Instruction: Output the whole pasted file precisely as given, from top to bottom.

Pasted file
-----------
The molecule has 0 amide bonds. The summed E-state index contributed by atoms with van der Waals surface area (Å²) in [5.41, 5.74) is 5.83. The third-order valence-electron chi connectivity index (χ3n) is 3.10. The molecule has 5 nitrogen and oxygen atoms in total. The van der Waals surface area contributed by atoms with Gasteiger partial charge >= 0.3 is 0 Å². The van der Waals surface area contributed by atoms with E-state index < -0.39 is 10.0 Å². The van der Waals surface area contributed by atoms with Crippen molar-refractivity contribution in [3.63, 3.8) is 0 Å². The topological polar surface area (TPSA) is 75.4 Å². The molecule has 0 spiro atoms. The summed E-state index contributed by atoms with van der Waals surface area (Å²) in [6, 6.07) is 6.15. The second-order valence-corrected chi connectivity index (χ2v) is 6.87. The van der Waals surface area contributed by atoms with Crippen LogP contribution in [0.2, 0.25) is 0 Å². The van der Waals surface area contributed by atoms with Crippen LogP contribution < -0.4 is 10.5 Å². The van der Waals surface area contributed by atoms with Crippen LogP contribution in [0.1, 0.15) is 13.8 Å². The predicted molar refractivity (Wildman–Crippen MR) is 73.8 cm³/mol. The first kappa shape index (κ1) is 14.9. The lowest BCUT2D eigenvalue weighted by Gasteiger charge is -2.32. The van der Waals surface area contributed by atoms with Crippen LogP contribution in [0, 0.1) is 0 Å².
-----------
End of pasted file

The molecule has 0 amide bonds. The summed E-state index contributed by atoms with van der Waals surface area (Å²) in [5.41, 5.74) is 5.83. The third-order valence-electron chi connectivity index (χ3n) is 3.10. The molecule has 5 nitrogen and oxygen atoms in total. The van der Waals surface area contributed by atoms with Gasteiger partial charge >= 0.3 is 0 Å². The van der Waals surface area contributed by atoms with E-state index < -0.39 is 10.0 Å². The van der Waals surface area contributed by atoms with Crippen molar-refractivity contribution in [3.63, 3.8) is 0 Å². The topological polar surface area (TPSA) is 75.4 Å². The molecule has 0 spiro atoms. The summed E-state index contributed by atoms with van der Waals surface area (Å²) in [6, 6.07) is 6.15. The second-order valence-corrected chi connectivity index (χ2v) is 6.87. The van der Waals surface area contributed by atoms with Crippen LogP contribution in [0.2, 0.25) is 0 Å². The van der Waals surface area contributed by atoms with Crippen LogP contribution < -0.4 is 10.5 Å². The van der Waals surface area contributed by atoms with Crippen LogP contribution in [0.1, 0.15) is 13.8 Å². The predicted molar refractivity (Wildman–Crippen MR) is 73.8 cm³/mol. The first kappa shape index (κ1) is 14.9. The lowest BCUT2D eigenvalue weighted by Gasteiger charge is -2.32. The van der Waals surface area contributed by atoms with Crippen LogP contribution in [0, 0.1) is 0 Å².